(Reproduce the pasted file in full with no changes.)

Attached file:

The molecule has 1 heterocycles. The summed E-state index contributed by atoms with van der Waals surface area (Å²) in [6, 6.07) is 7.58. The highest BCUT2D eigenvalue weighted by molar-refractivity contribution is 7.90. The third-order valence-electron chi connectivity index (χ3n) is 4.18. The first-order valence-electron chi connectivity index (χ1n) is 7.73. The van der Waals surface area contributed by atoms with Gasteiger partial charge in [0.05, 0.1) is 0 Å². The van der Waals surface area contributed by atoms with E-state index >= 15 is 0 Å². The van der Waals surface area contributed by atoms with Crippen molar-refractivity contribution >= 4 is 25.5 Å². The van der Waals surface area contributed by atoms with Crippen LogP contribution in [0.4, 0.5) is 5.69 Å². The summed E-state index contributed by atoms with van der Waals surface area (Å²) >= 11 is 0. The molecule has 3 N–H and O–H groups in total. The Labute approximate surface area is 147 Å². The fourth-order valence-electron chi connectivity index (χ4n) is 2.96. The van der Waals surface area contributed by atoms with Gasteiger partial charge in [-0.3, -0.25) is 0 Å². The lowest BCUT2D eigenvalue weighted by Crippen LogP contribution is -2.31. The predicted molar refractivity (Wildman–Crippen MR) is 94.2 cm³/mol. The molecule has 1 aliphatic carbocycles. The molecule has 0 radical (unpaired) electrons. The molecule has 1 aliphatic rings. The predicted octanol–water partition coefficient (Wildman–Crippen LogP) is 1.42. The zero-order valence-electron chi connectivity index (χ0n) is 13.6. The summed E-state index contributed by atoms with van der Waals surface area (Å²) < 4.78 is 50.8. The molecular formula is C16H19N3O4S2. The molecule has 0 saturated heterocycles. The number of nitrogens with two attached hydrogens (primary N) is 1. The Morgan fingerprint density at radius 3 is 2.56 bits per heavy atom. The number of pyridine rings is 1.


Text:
The molecule has 1 heterocycles. The summed E-state index contributed by atoms with van der Waals surface area (Å²) in [6, 6.07) is 7.58. The highest BCUT2D eigenvalue weighted by molar-refractivity contribution is 7.90. The third-order valence-electron chi connectivity index (χ3n) is 4.18. The first-order valence-electron chi connectivity index (χ1n) is 7.73. The van der Waals surface area contributed by atoms with Gasteiger partial charge in [0.05, 0.1) is 0 Å². The van der Waals surface area contributed by atoms with E-state index >= 15 is 0 Å². The van der Waals surface area contributed by atoms with Crippen molar-refractivity contribution >= 4 is 25.5 Å². The van der Waals surface area contributed by atoms with Crippen LogP contribution in [0.4, 0.5) is 5.69 Å². The summed E-state index contributed by atoms with van der Waals surface area (Å²) >= 11 is 0. The molecule has 3 N–H and O–H groups in total. The Labute approximate surface area is 147 Å². The fourth-order valence-electron chi connectivity index (χ4n) is 2.96. The van der Waals surface area contributed by atoms with Gasteiger partial charge in [-0.3, -0.25) is 0 Å². The lowest BCUT2D eigenvalue weighted by Crippen LogP contribution is -2.31. The predicted molar refractivity (Wildman–Crippen MR) is 94.2 cm³/mol. The molecule has 1 aliphatic carbocycles. The molecule has 0 radical (unpaired) electrons. The molecule has 1 aliphatic rings. The predicted octanol–water partition coefficient (Wildman–Crippen LogP) is 1.42. The zero-order valence-electron chi connectivity index (χ0n) is 13.6. The summed E-state index contributed by atoms with van der Waals surface area (Å²) < 4.78 is 50.8. The molecular formula is C16H19N3O4S2. The molecule has 0 saturated heterocycles. The number of nitrogens with two attached hydrogens (primary N) is 1. The Morgan fingerprint density at radius 3 is 2.56 bits per heavy atom. The number of pyridine rings is 1.